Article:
What does a disability support worker do?

When it comes to caregiving roles, we often think about doctors and nurses; but there is a group of quiet achievers we also need to acknowledge – disability support workers. They are the unwavering frontline of care for people with disability in our community, prioritising their dignity, autonomy, and wellbeing.

But what exactly does a disability support worker do?

What is a disability support worker?

At its core, a role as a disability support worker is multifaceted and deeply rewarding. You will be a second set of hands for your clients, supporting them with all aspects of their lives, to ensure they are happy, safe, and empowered to live independently.

In terms of the logistics of the role, it’s incredibly flexible. You can work full-time, part-time or casually. There are shifts during usual business hours and outside of traditional hours, so you can create a role and roster which fits into your life.

Responsibilities of a disability support worker

Working as a disability support worker is the definition of ‘no two days are the same’. Because each of your clients is different, they’ll have unique hobbies, and care needs.

Some of the things you might be required to do include:

  • Support with getting out and about in the community. This could mean accompanying your client to the shops or a café, or to see a movie.
  • Personal care: such as showering and dressing.
  • Medication: administering or supporting the person to take medication on time
  • Home duties: cooking, cleaning or helping look after a pet.

As well as these care requirements, a disability support worker can also become a key advocate for their clients. It’s important people with disability play a role in our society, and disability support workers are essential in making this a reality. Disability support workers can support the integration and involvement of their client in society, through things like employment, activities and hobbies and education. Without a disability support worker, this may not be possible for the person with disability.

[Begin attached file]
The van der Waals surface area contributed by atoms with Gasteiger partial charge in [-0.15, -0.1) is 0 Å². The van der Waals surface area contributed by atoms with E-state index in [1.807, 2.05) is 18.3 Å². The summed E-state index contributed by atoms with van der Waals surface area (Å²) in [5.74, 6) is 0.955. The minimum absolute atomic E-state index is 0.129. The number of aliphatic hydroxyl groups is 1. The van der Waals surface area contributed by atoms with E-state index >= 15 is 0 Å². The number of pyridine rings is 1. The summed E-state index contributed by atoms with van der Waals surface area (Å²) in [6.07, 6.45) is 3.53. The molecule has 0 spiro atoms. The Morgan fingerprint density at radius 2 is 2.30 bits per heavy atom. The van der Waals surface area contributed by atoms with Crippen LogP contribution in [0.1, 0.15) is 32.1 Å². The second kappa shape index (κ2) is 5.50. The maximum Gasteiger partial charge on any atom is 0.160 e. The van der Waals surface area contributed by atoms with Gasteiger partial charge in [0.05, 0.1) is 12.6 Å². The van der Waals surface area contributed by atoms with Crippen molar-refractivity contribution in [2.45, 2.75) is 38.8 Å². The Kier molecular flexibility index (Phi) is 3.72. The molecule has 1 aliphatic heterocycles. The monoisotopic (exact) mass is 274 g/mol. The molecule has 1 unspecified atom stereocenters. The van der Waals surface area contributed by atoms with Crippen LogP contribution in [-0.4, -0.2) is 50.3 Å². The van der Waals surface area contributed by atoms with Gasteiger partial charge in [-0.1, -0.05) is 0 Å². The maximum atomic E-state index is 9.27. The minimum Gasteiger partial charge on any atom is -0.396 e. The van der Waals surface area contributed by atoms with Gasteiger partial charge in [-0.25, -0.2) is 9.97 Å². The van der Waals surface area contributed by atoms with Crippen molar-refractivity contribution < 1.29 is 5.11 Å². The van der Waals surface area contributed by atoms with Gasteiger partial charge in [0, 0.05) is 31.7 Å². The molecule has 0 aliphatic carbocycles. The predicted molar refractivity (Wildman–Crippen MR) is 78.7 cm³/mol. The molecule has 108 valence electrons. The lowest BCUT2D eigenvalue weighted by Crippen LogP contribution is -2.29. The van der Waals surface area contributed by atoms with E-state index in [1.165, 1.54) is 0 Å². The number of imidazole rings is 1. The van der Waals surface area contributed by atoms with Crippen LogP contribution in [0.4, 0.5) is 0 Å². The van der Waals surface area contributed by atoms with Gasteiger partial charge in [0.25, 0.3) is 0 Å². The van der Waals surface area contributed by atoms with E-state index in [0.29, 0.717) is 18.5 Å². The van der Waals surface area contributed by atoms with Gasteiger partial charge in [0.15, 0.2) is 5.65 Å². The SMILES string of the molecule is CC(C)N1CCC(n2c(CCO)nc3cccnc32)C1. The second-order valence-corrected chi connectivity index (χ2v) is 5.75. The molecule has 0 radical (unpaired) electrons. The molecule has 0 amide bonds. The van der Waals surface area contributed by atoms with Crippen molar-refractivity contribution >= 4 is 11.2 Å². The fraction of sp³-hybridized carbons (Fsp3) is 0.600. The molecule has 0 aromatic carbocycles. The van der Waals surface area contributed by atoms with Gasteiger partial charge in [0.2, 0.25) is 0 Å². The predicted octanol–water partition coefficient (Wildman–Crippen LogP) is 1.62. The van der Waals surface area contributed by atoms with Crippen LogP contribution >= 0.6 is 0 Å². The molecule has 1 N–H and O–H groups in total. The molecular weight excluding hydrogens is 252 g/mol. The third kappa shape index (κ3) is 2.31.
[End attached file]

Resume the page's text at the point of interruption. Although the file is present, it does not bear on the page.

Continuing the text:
Providing supportive care

Your role as a disability support worker has two key parts:

  1. To be a supportive and caring person your client can trust, and
  2. To be a responsible and organised support for their medical and personal care needs.

Disability support workers often form great friendships with their clients and become advocates and confidants for them.

People with disability deserve the highest quality of care, delivered by trained and friendly people. That’s exactly what a disability support worker aims to do.

Skills and qualifications of a disability support worker

Many disability support workers have a Certificate III or IV in Disability Care or Aged Care but this isn’t essential. You can begin work without these qualifications and can choose to complete them while you are working.

Regardless of whether you have a qualification or not, you will receive on-the-job training in things such as administering medication, personal care, mealtime management, and choice and control.

A great disability support worker is someone who:

  • Sees the value people with disability bring to our community
  • Cares for others
  • Willing to go the extra mile for people
  • Is comfortable providing personal care to others
  • Can adapt to changing situations
  • Loves working with people

How to apply

We are always on the lookout for empathetic and caring people to work with our incredible clients. You can apply to be a disability support worker at Focused Health Care here. We can’t wait to meet you.

*All information is general and is not intended to be a substitute for professional medical advice. Focused Health Care can consult with you regarding your individual health needs.

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